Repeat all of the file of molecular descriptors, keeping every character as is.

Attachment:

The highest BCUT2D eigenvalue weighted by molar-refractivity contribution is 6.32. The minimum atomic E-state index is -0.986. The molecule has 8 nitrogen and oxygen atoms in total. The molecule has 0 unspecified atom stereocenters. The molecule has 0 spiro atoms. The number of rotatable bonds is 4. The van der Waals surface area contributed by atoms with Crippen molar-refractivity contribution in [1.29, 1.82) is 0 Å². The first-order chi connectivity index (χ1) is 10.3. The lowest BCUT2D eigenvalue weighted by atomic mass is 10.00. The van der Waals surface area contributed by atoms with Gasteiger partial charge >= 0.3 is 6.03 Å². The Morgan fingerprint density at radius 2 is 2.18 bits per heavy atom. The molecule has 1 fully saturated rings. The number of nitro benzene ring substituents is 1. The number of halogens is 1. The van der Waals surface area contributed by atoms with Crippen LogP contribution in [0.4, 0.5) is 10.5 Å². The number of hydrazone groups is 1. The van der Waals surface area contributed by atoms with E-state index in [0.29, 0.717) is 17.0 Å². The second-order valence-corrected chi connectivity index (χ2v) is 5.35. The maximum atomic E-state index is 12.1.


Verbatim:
The highest BCUT2D eigenvalue weighted by molar-refractivity contribution is 6.32. The minimum atomic E-state index is -0.986. The molecule has 8 nitrogen and oxygen atoms in total. The molecule has 0 unspecified atom stereocenters. The molecule has 0 spiro atoms. The number of rotatable bonds is 4. The van der Waals surface area contributed by atoms with Crippen molar-refractivity contribution in [1.29, 1.82) is 0 Å². The first-order chi connectivity index (χ1) is 10.3. The lowest BCUT2D eigenvalue weighted by atomic mass is 10.00. The van der Waals surface area contributed by atoms with Gasteiger partial charge >= 0.3 is 6.03 Å². The Morgan fingerprint density at radius 2 is 2.18 bits per heavy atom. The molecule has 1 fully saturated rings. The number of nitro benzene ring substituents is 1. The number of halogens is 1. The van der Waals surface area contributed by atoms with Crippen LogP contribution in [0.4, 0.5) is 10.5 Å². The number of hydrazone groups is 1. The van der Waals surface area contributed by atoms with E-state index in [0.29, 0.717) is 17.0 Å². The second-order valence-corrected chi connectivity index (χ2v) is 5.35. The maximum atomic E-state index is 12.1.